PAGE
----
In An Expansionary Mode

Updated: Feb 1 2004, 05:30am hrs
The share price of Raymond has increased by 112 per cent over the past eight months on BSE to Rs 191 as on January 29, 2004. On December 30, 2003 the stock had reached its 52-week high of Rs 245. The company has been banking on core competence by divesting unrelated businesses like steel, cement and synthetics, contributing 40 per cent to the turnover. It has been concentrating on the core areas of textiles and garments. In the process, equity base has been restructured and debts reduced substantially.

The company has posted good performance over the quarter to December 2003. It reported a 60 per cent y-o-y rise in net profit to Rs 30.55 crore, while net sales for the quarter increased marginally to Rs 277.44 crore (Rs 275.38 crore). Revenue from the textiles division was slightly lower at Rs 192.34 crore as compared to Rs 200.35 crore, whereas sales volumes were lower at 5.5 million metres (5.63 million metres). But despite a steep rise in the prices of wool and polyester, the textile division achieved a higher profit of Rs 28.3 crore (Rs 22.51 crore). This has been attributed to better cost management.

The denim division revenues were up by 33.13 per cent to Rs 51.31 crore and the files & tools division (an unrelated area) witnessed a fall in revenue to Rs 37.01 crore (Rs 38.12 crore). The company reported lower profits in this division due to rise in the steel prices after July 2003.

In spite of the core competence policy, chairman and managing director Gautam Hari Singhania finds acquisition of engineering files unit of HGI Industries by JK Files & Tools, to have immensely benefited Raymond. With that acquisition the company claims to be the worlds largest with a 90 per cent market share in India and 27 per cent, globally.

Another popular identity of Raymond is the Kamasutra brand of condoms, manufactured by JK Ansell, a 50:50 JV between Raymond and Ansell International, Australia. The company also manufacturers surgical gloves. Another group company, JK Helene Curtis, operates in the business of grooming. On its home turf, Raymond is among the top three manufacturers of worsted suitings in the world. It has recently introduced Super 200, a premium range of fabric, while Park Avenue is claimed to be the largest selling office and occasion wear brand in India. Raymond has made its mark with various brands like Parx (leisurewear segment) and Manzoni (a niche brand). To fill the vacuum in the high end, casual wear segment, Raymond decided to acquire ColorPlus, as a major growth driver for ready-to-wear business.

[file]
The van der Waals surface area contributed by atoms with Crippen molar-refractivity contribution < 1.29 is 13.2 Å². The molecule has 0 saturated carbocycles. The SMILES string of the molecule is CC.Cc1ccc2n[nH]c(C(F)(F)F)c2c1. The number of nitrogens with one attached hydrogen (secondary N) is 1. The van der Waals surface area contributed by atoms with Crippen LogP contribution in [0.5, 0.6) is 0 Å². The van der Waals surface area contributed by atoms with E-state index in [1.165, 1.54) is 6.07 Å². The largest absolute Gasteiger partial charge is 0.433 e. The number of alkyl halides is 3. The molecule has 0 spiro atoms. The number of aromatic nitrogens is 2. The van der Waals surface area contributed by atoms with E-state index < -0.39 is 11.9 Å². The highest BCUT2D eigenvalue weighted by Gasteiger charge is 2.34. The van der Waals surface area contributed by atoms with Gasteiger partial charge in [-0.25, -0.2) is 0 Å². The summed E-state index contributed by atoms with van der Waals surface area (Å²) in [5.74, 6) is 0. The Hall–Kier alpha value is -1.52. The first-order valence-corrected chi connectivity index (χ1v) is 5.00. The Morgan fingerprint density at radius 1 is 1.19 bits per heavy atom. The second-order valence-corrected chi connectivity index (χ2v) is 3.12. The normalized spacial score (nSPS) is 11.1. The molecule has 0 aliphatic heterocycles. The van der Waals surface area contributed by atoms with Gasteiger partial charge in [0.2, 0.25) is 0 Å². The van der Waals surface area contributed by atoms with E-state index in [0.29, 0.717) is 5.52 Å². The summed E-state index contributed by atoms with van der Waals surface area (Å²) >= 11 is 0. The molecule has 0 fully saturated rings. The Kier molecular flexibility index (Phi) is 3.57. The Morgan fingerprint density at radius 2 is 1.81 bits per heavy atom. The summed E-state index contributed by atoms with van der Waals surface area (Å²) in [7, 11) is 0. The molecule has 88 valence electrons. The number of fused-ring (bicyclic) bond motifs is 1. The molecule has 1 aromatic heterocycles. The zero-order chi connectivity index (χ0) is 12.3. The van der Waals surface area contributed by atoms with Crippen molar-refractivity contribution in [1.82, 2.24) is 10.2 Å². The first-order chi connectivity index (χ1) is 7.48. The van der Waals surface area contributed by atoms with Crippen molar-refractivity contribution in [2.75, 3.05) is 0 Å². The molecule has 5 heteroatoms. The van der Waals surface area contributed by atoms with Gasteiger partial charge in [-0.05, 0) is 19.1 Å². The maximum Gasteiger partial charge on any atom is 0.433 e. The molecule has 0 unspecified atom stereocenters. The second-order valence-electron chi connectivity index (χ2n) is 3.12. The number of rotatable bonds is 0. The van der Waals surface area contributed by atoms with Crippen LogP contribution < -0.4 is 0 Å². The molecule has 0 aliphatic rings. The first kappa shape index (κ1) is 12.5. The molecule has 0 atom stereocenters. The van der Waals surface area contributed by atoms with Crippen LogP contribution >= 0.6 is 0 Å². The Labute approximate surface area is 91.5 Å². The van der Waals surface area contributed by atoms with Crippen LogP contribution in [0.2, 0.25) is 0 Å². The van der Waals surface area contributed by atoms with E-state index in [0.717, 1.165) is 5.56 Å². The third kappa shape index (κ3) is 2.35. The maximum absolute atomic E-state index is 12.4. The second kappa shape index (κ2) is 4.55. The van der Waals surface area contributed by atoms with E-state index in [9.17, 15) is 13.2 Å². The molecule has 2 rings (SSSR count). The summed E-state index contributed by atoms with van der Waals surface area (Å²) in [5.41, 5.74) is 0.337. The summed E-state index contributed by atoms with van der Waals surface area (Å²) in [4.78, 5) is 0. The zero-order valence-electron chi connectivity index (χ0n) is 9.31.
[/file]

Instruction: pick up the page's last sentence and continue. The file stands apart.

Raymond is present globally through a network of 13,000 retailers in 400 cities, while its manufacturing divisions include textiles (plants at Thane, Jalgao and Chhindwada), denims (plant at Yavatmal), files & tools (plants at Thane, Ratnagiri, Chiplun and Pithampur) and aviation (Mumbai). The company has a promoter share holding of 36 per cent, while institutional investors hold 34 per cent, with the Indian public accounting for another 25 per cent.

Raymond has embarked on a Rs 200 crore expansion plan involving a new garments manufacturing unit at Bangalore. The greenfield plant will come up in two phases, costing Rs 40 crore. Another denimwear manufacturing facility is also coming up in Bangalore, costing Rs 44 crore. The garment unit, with an export focus is reported to have a capacity to stitch 1,000 suits and 1,500 formal trousers per day, with possibility of capacity expansion. Meanwhile, the company is also preparing itself for the post-2005 market when quantitative restrictions on garment imports will end and it will be faced with competition and opportunities from around the world. To take on the challenges, Raymond has identified better manufacturing facilities and participation in more international fashion events, as its important tasks.